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Seeing in a new light

JEFFREY Smart was flattered when art historian and curator Barry Pearce explained just how much people like to read psychological meanings into the artist's paintings. It wasn't Smart's intention to create an intriguing world of signs, symbols and hidden narratives. Rather, he'd always had a more prosaic concern: the play of light.

There is no doubt Smart's distinct style creates an air of the mysterious and the uncanny. Architectural fragments, modern urban wastelands, brooding skyscapes, empty roads and, often, a lonely and inscrutable human figure amid it all - these elements in a Smart painting entice us, make us frown with curiosity, and lead us down diverging paths.

Smart is happy for us to go there if we wish, says Pearce, who has known the renowned artist (now 91) for more than 30 years. While organising a new touring retrospective of Smart's paintings for the Samstag Museum of Art in Adelaide, they have had many more conversations about the work. Pearce suggests Smart has always been driven not by a desire to be enigmatic, but by a sense of ecstasy over ''something seen that excited him [so much] that he wanted to paint a picture around it''.

''I guess what he was after was a language of clean, crisp shapes and colour and geometric architecture,'' says Pearce, a former head curator of Australian art at the Art Gallery of New South Wales, whose book Master of Stillness: Jeffrey Smart 1940-2011 accompanies the new exhibition, now at TarraWarra Museum of Art in Healesville.

''The natural geometry of architecture provided him with a language that was close to his interests … that love of emptied-out spaces where you could be yourself and discover something about yourself. It carried right through to the end.''

He is referring to the expatriate Smart's ''last'' painting, Labyrinth, done in 2011 in Italy, where he lives. In the painting, a hatted man looks back over his shoulder from the middle of a maze of terracotta walls, against a threatening sky. He is, in the warm glow of light on the walls, a mystery, and he is utterly alone.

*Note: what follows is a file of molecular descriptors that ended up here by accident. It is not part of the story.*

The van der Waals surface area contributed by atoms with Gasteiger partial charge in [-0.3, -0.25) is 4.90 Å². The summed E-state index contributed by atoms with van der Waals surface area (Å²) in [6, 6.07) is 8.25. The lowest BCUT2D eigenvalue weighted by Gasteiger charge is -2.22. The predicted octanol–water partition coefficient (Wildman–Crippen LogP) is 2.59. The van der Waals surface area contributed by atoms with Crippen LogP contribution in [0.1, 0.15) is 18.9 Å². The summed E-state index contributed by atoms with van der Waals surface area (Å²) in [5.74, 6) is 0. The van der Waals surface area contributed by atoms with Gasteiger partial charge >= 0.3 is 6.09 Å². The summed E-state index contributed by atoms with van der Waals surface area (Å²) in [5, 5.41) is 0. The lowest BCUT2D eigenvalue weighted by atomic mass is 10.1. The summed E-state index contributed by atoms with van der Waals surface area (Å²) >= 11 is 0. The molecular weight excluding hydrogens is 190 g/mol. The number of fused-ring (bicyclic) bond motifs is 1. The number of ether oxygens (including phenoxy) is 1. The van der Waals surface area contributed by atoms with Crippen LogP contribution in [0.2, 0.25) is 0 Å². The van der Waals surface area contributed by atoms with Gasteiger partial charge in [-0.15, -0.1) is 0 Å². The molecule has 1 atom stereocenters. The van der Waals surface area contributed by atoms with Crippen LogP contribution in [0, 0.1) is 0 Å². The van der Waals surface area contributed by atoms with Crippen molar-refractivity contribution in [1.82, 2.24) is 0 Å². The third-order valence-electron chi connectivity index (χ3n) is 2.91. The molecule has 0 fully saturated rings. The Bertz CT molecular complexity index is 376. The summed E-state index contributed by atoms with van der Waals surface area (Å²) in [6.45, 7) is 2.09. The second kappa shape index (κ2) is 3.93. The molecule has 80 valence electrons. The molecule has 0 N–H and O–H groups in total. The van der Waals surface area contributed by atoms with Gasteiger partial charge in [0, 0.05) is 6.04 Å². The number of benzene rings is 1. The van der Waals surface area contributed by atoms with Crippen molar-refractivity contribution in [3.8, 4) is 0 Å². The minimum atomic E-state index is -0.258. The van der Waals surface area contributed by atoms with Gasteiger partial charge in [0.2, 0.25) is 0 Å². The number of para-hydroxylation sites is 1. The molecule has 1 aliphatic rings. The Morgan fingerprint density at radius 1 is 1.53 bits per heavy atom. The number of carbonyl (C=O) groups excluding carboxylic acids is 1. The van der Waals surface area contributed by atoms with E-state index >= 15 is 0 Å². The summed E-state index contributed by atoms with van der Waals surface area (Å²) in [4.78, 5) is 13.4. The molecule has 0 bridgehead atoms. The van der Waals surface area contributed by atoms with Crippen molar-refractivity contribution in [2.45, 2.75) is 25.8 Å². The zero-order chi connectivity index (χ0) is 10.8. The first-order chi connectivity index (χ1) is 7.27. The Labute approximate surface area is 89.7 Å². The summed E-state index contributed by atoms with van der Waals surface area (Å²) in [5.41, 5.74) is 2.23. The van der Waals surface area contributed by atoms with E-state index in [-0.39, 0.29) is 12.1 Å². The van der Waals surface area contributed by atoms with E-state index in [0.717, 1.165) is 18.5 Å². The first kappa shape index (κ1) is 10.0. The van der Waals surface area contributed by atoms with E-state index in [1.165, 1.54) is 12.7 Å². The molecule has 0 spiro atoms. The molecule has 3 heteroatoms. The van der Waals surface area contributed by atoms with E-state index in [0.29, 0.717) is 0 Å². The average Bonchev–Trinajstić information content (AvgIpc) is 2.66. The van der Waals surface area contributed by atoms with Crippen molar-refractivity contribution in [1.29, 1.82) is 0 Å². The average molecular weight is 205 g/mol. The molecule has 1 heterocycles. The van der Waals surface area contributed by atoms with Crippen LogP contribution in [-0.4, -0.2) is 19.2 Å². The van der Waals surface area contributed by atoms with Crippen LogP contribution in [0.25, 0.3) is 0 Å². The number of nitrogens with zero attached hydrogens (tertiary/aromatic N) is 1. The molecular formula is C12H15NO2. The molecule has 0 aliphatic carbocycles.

Everyone notices the scarcity of humans in Smart's paintings. While Pearce was taking a tour of volunteer guides recently, one of them remarked, ''Where are the people?'' Pearce says Smart includes a human being ''as a sort of tuning fork to heighten the sense of emptiness or the pure geometry''. Sometimes, it is a purely pictorial gesture: in the famous Cahill Expressway, for example, Smart ''wanted a blue shape, a human presence to make sense of the rest pictorially''.

Many have pondered over the one-armed man in that painting. Indeed, it is usually the people - their paucity and their interesting placements and postures - that incite viewers to discern enigmatic narratives, or a sense that Smart's paintings tell stories in some alternate universe or a world gone awry.

''I … think it has a lot to do with his sense of theatre - a lot of the paintings remind me of a set, an opera set: the curtain goes back and you get this moment of silence or stillness when something is about to happen,'' Pearce says.